Shanghai waterfront: urban ecology and heritage

 Climate change 

A 2.7 kilometre stretch of public space has been developed along the Huangpu. The environment is a key priority for the project, which involves adopting low-carbon technology, re-using some of the existing vegetation, and deploying “spongy city” technologies to anticipate flood risks, etc.The area will house sports and leisure activities, along with urban art, and is taking advantage of the existing industrial heritage.

Shanghai Daily

 

Tallinn (Estonia): urban developments around a passenger terminal

 Port city interface 

The City has planned housing, commercial spaces and a promenade in the area around terminal A. A third cruise dock is also under consideration. The 66.1 hectare site is located in a listed heritage zone to the north of the Old Port. The plan also refers to the 2030 masterplan for the Old Port designed by Zaha Hadid. This strategy of integrating urban and port activities will help make the city a more attractive destination.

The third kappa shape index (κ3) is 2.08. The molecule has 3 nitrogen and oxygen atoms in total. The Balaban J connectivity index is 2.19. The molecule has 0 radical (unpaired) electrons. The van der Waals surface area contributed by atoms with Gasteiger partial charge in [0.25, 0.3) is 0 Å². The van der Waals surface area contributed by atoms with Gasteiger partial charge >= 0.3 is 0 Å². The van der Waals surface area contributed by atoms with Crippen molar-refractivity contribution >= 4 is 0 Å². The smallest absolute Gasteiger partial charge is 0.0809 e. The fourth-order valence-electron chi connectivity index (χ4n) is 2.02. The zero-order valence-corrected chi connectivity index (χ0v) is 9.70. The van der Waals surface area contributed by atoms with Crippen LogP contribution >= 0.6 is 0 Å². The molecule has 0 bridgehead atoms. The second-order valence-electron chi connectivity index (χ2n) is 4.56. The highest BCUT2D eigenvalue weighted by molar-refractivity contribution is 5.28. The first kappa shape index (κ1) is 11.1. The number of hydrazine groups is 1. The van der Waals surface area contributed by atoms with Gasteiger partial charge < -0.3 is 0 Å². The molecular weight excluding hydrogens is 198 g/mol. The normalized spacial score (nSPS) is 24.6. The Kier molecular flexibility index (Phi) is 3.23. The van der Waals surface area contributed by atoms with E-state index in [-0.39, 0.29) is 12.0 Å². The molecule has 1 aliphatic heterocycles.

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Hobart (Tasmania): a fifteen-year masterplan for the waterfront

The Hobart waterfront is already Tasmania’s most popular destination. TasPorts, which owns and operates the port, is keen to make the area even more attractive by restructuring part of the docks. Measures including replacing certain ageing buildings, creating a marina in an area currently home to fishing activities, additional berths for cruise vessels, and a new layout for existing berths. Anthony Donald, CEO of TasPorts, has announced that the process will be carried out in consultation with stakeholders.

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